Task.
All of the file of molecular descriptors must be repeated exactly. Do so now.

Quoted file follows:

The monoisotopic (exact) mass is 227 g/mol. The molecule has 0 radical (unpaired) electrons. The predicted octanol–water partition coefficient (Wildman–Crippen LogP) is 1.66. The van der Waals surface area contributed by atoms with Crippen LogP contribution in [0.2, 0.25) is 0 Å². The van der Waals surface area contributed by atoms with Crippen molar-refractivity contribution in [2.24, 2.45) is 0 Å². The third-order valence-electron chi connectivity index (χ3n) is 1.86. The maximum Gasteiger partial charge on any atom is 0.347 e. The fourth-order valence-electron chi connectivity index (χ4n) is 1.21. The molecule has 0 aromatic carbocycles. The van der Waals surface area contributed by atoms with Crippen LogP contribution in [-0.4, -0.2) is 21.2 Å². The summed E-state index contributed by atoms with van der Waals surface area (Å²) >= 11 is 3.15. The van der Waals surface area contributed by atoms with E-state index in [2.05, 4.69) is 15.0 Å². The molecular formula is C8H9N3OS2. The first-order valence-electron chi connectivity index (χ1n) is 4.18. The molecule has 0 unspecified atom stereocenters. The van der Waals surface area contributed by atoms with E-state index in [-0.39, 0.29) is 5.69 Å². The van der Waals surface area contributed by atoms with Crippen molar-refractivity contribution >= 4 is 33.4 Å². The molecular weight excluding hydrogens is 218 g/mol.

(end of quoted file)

The monoisotopic (exact) mass is 227 g/mol. The molecule has 0 radical (unpaired) electrons. The predicted octanol–water partition coefficient (Wildman–Crippen LogP) is 1.66. The van der Waals surface area contributed by atoms with Crippen LogP contribution in [0.2, 0.25) is 0 Å². The van der Waals surface area contributed by atoms with Crippen molar-refractivity contribution in [2.24, 2.45) is 0 Å². The third-order valence-electron chi connectivity index (χ3n) is 1.86. The maximum Gasteiger partial charge on any atom is 0.347 e. The fourth-order valence-electron chi connectivity index (χ4n) is 1.21. The molecule has 0 aromatic carbocycles. The van der Waals surface area contributed by atoms with Crippen LogP contribution in [-0.4, -0.2) is 21.2 Å². The summed E-state index contributed by atoms with van der Waals surface area (Å²) >= 11 is 3.15. The van der Waals surface area contributed by atoms with E-state index in [2.05, 4.69) is 15.0 Å². The molecular formula is C8H9N3OS2. The first-order valence-electron chi connectivity index (χ1n) is 4.18. The molecule has 0 unspecified atom stereocenters. The van der Waals surface area contributed by atoms with E-state index in [-0.39, 0.29) is 5.69 Å². The van der Waals surface area contributed by atoms with Crippen molar-refractivity contribution >= 4 is 33.4 Å². The molecular weight excluding hydrogens is 218 g/mol.